McDonald’s as the World’s Fastest Business


McDonald’s has become emblematic of globalization, sometimes referred to as the “McDonaldization” of society. The Economist newspaper uses the “Big Mac Index”: the comparison of a Big Mac’s cost in various world currencies can be used to informally judge these currencies’ purchasing power parity. Norway has the most expensive Big Mac in the world as of July 2011, while the country with the least expensive Big Mac is India[(albeit for a Maharaja Mac—the next cheapest Big Mac is Hong Kong). The McDonald’s Corporation’s business model is slightly different from that of most other fast-food chains. In addition to ordinary franchise fees and marketing fees, which are calculated as a percentage of sales, McDonald’s may also collect rent, which may also be calculated on the basis of sales. As a condition of many franchise agreements, which vary by contract, age, country, and location, the Corporation may own or lease the properties on which McDonald’s franchises are located. In most, if not all cases, the franchisee does not own the location of its restaurants.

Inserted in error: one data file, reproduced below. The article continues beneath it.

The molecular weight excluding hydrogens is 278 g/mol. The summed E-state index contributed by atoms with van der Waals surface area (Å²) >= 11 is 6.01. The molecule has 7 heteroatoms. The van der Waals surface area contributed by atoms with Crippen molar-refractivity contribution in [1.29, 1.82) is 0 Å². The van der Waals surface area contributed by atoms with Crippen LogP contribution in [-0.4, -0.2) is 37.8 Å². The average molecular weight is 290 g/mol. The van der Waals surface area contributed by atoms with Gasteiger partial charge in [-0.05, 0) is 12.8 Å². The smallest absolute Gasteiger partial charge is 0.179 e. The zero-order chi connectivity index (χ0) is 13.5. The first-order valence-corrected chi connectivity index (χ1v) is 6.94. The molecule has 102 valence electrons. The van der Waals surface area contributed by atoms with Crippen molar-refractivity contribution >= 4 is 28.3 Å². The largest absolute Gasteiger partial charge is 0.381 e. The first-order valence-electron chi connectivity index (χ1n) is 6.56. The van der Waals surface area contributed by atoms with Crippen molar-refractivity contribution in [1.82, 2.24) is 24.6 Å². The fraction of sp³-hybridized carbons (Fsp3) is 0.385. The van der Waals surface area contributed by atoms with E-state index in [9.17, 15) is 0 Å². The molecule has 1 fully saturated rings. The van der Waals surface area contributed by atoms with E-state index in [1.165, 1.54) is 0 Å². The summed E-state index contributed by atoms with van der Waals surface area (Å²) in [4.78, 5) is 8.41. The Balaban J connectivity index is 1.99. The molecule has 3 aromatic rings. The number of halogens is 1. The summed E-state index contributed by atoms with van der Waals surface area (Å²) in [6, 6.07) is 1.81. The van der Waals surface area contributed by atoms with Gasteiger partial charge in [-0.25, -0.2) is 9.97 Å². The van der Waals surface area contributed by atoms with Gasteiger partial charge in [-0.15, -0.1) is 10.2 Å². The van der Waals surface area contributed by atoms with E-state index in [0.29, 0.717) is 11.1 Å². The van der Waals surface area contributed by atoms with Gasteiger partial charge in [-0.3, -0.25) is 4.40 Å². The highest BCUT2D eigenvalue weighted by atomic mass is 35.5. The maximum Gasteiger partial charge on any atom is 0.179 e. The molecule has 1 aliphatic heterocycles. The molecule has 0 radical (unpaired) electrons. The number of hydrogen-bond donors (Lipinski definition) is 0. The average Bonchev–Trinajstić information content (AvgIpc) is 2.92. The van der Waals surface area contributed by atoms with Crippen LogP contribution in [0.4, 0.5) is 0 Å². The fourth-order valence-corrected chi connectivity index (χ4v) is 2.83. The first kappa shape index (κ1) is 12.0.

The United Kingdom and Ireland business model is different than the U.S, in that fewer than 30% of restaurants are franchised, with the majority under the ownership of the company. McDonald’s trains its franchisees and others at Hamburger University in Oak Brook, Illinois.

In other countries, McDonald’s restaurants are operated by joint ventures of McDonald’s Corporation and other, local entities or governments. As a matter of policy, McDonald’s does not make direct sales of food or materials to franchisees, instead organizing the supply of food and materials to restaurants through approved third party logistics operators. Furthermore, McDonald’s has been using a corn-based bio plastic to produce containers for some of its products. Although industries who use this product claim a carbon savings of 30% to 80%, a Guardian study shows otherwise. The results show that this type of plastic does not break down in landfills as efficiently as other conventional plastics. The extra energy it takes to recycle these plastic results in a higher output of greenhouse gases. Also, the plastics can contaminate waste streams, causing other recycled plastics to become unsalable.

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